I could see the hills and mountains in the far distance. I got my camera, opened my window slightly and took a picture of the sunrise. The air was colder, icy, and so fresh and clean. Perhaps you think that is unusual for a city, but I live quite high up where the air may be clearer.

I shut the window, as much as the air was fresh, it was very cold, and as I looked down through the glass I noticed the first real frost of the season. Not snow, but a drizzling of soft white powder upon the tops of cars, and dustings of it upon the grass, the roads had iced a little too and all of a sudden the once beautifully arrayed with golden autumn leaved trees had turned to sparse twigged statues.

Winter had arrived! There would be snow on the tops of the mountains in the far distance. You could see the air from people’s breath. The tops of fir trees looked like Christmas trees.

As I walked to work, I noticed the sudden chill. In the breath of a morning, winter had arrived, so suddenly, not unexpected, but without any doubt that autumn had passed and a new season begun.

I couldn’t help but smile to myself as I walked to work. The pavement was patterned by icy leaves, embedded onto its surface. Such simple beauty, but ordinarily spectacular! The trees around me were also twig like and as I walked, leaves fluttered continuously to the ground, drizzling themselves upon the golden heap of leaves that had fallen before them. Now the roads and pavements were more beautiful and mesmerising than the trees themselves!

As I arrived in my office room at work, encased with tall glass windows on two sides, I stepped into an ice-box. But what a beautiful ice box to step into! Sun shone gently in as I pulled up the blinds and the glass greeted me with an enchanting lacy picture of snowflake patterns that glinted in the sunlight. The tall fir trees across the road are dusted with white, which will soon melt in the snow, but they reach up in praise to their Creator, and already sing of Christmas as they stand tall, deep dark green and authoritative against a gentle pale blue winter sky.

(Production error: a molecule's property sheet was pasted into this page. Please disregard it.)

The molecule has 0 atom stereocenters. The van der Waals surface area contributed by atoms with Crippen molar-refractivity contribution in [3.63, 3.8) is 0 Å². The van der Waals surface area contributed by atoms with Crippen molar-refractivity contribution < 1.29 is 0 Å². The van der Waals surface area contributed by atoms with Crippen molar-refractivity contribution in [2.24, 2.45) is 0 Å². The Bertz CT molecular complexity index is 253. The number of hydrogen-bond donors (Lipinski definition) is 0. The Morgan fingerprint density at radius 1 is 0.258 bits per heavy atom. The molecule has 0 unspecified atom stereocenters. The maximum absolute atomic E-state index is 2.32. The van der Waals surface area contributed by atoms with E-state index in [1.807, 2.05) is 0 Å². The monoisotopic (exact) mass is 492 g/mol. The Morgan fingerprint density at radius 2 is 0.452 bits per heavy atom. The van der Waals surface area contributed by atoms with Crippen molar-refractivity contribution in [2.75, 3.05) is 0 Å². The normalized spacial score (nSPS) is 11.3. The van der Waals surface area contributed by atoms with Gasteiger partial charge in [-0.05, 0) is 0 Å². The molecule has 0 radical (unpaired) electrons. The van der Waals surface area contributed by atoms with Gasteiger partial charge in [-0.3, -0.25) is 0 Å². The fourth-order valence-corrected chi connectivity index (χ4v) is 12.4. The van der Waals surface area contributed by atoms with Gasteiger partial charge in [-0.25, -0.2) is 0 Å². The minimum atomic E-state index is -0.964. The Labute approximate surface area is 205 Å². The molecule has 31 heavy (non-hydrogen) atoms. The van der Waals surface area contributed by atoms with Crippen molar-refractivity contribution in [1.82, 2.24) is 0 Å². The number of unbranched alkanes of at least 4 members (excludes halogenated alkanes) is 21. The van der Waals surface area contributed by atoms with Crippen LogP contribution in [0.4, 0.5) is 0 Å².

Sun shines through gaps in the trees lower down, a smaller, pretty, more delicate little tree, and its golden leaves flutter and fall continuously like glitter to the ground.

I pray for those for whom the crisp, fresh, cold air and these beautiful wintery scenes are not so much of a delight to them as a threat to their survival. Those for whom the cold is painful, and those who may not make it through the night. I hope you will pray for and reach out to them too, for together we can do far more than any of us can do alone.

This is a beautiful, sensitive yet stark season, filled with contrasts, filled with wonder. The leaves are falling all around us, creating beautiful piles of gold dust on the ground, and yet for some the mid-winter will be bleak, as frosty wind makes moan.

Winter heralds in a greater Light, a Warmth, Comfort and Joy – the Promise Hope and Peace of the Saviour, the Messiah Jesus Christ – the One Who came to the poor, the homeless, the cold, hungry, needy, downtrodden, hopeless and downcast. He came to the rich, the self sufficient, the spiritually blind and proud as well. He came for us all, to bring Forgiveness and New Life to any and all who will turn to Him, no matter who we are, where we are from or what we have or have not done. So no matter whether this winter is beautiful or bleak for you and yours, there is a certain Hope, for us all – if we would but humble our hearts and receive Him.

pine trees covered by snow